Discarding a routine work and trying to do something new is not everybody's forte.
Many employed persons who consider their job monotonous or boring, would like a change. But how many are able to give up their jobs and a steady income and try something else?
“A farmer, Mr. Mansukhbhai Patel's personal experience may serve as an example and encouragement for many. A tenth standard school dropout, Mr. Patel, born in a poor farmer family, is credited for inventing an updated cotton stripper machine, that revolutionized cotton cultivation in Gujarat,” says Prof Anil Gupta, Vice Chairman, National Innovation Foundation, Ahmedabad.
Several cotton mills in the region use the machine now. The machine brought down the cost of cotton stripping from Rs.1 per kg to Rs. 1 for 20 kg, thereby generating good income for farmers and also improving the milling quality.
The idea of mechanized stripping of rainfed cotton (V:797 variety) from shells came to him during one of his frequent visits to his village. “Hailing from a farming family which also grew cotton in a small way, I was familiar with the recurring expense and production delays,” Mr. Patel says. The variety does not require much water and grows well in harsh and dry climate. While most hybrid varieties bear ball cotton, which need to be manually picked from the plant, the indigenous variety bears pods that cannot be opened easily. The pods must be picked, and manually cracked open to extract the ball. Being a tedious and cumbersome procedure, mostly women and children engage in it. During the harvesting season, instead of attending schools several children pluck the balls from the field as day labourers.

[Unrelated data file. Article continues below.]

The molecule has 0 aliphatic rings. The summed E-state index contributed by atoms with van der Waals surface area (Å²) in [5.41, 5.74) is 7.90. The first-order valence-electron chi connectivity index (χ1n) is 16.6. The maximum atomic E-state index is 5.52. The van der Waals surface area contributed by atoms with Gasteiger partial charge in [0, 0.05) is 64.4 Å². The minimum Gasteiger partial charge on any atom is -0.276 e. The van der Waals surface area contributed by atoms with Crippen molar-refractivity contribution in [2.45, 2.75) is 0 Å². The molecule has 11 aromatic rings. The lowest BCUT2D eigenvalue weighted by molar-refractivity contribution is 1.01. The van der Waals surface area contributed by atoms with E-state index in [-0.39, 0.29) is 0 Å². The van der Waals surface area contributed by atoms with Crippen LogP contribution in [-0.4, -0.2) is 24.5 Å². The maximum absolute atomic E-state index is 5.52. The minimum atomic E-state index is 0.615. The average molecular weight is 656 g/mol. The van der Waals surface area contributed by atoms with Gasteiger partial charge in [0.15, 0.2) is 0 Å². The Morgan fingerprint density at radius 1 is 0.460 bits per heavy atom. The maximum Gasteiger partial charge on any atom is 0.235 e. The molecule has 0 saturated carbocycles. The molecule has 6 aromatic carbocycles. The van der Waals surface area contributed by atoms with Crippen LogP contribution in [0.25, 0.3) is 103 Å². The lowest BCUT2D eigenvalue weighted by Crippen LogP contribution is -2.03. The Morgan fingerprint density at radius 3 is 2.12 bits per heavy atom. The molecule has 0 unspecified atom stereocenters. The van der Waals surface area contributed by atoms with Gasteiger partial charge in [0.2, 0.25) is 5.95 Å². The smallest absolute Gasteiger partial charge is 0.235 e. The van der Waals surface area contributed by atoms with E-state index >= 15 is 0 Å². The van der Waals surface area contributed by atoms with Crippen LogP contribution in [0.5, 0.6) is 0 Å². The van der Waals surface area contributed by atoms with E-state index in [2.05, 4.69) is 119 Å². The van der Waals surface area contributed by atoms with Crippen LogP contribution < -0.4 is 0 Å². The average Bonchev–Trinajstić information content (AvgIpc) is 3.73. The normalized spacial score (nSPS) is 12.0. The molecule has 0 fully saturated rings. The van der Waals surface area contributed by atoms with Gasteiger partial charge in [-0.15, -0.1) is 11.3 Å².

Mr. Patel kept mulling over the idea for several months and became convinced that he could develop a machine to strip the cotton lint from partially opened bolls.
It took two years of dedicated efforts to come out with the first model. Mr. Patel designed, fabricated and demonstrated his first full-fledged cotton-stripping machine in 1994.
The demonstration in his village convinced everyone that mechanizing the tedious process is possible.
At the end of a meeting organised after the demonstration of the machine, he found himself flooded with confirmed orders for as many as 50 machines. This, despite the performance not being as good as Mr. Patel wanted it to be.
“The actual supply of machines was easy. Although the customers had been quite impressed at the time of demonstration, the performance under actual working conditions did not satisfy users. All the machines were returned with complaints.
“It was eventually found that the malfunction was due to a trivial technical problem. I had to refund the money received and suffered a severe financial setback,” says Mr. Patel.
But he did not give up. He made more changes to the machine over a period of three more years. Last year, he introduced dust collectors and fitted an automatic feeding system to the machine. He also provided wheel-brackets and castors to make the machine portable. Patents have been granted in India and U.S. for this machine. “Rural people must try to be innovative. Like Mr. Patel, there are several innovative farmers who, with a little imagination and hours of labour, are trying to make back breaking work easier for their ilk,” says Prof. Gupta.
Mansukhbhai's stripping machine innovation was scouted by SRISTI. Grassroots Innovations Augmentation Network (GIAN - West) that took up the task of value addition. Mr. Mansukhbhai could secure a Rs 5,80,000 under Technopreneur Promotion Program (TePP). Gian also arranged for technical assistance from National Institute of Design (NID), Ahmedabad.
News Link: http://www.thehindu.com/sci-tech/agriculture/article3281894.ece